Central Europe set to pull out of depression

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CENTRAL European countries are poised to recover from depression for the first time since embarking on free-market reforms.

But in the countries of the former Soviet Union the slump will persist, the European Bank for Reconstruction and Development said yesterday.

Presenting the bank's annual review, Jacques Attali, the bank's president, called on Russia and other republics of the former Soviet Union to abandon the rouble zone.

The zone - in which the republics share the Russian currency - has become a source of hyper-inflation in the region.

Operating the zone, which several republics have left already, had meant that any efforts by the Russian central bank to curb monetary growth were undermined as other central banks in the zone issued rouble credits on their own initiative to finance imports.

As a result, Mr Attali said, by last month inflation in Russia was transformed into hyper-inflation. EBRD figures showed that in 1992 inflation accelerated from 90 per cent to 1,450 per cent and, in the region as a whole, the pace of price increases quickened to 1,371 per cent from 93 per cent.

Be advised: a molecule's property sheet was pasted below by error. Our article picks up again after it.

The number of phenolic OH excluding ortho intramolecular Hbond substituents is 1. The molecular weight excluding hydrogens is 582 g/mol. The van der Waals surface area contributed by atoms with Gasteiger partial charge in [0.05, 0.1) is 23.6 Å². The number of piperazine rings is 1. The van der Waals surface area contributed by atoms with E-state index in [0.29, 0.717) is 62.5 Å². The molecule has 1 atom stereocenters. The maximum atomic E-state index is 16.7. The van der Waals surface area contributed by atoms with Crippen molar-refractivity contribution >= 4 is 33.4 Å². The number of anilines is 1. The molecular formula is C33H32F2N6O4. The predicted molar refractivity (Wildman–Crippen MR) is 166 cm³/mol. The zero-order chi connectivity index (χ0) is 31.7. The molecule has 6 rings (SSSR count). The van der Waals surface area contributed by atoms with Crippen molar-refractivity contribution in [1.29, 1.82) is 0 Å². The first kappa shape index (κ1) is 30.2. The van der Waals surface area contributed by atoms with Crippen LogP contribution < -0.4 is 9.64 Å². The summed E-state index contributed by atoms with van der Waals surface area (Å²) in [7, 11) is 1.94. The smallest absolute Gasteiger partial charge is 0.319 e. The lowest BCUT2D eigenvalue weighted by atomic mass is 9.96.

After plunging by 20 per cent last year, output in the region is set to collapse again in 1993, although perhaps at a slower pace.

In contrast, a strong trade performance by Poland, Hungary and the Czech and Slovak republics last year 'makes it realistic to expect these countries to start reaping the benefits of their efforts', Mr Attali continued.

Exports to the European Community from former Czechoslovakia expanded by 23 per cent in 1992 and in Hungary and Poland they grew by 20 per cent.

Despite expanding trade links with the EC, more were needed. 'With Asia developing a continental trade zone and the prospect of a free-trade zone from Chile to Alaska, Europe should do the same with a continent-wide trade agreement,' Mr Attali said.

He also expressed confidence that the Group of Seven countries might soon approve an EBRD-administered fund to promote nuclear safety in the region, where a large number of nuclear reactors need to be decommissioned as soon as possible.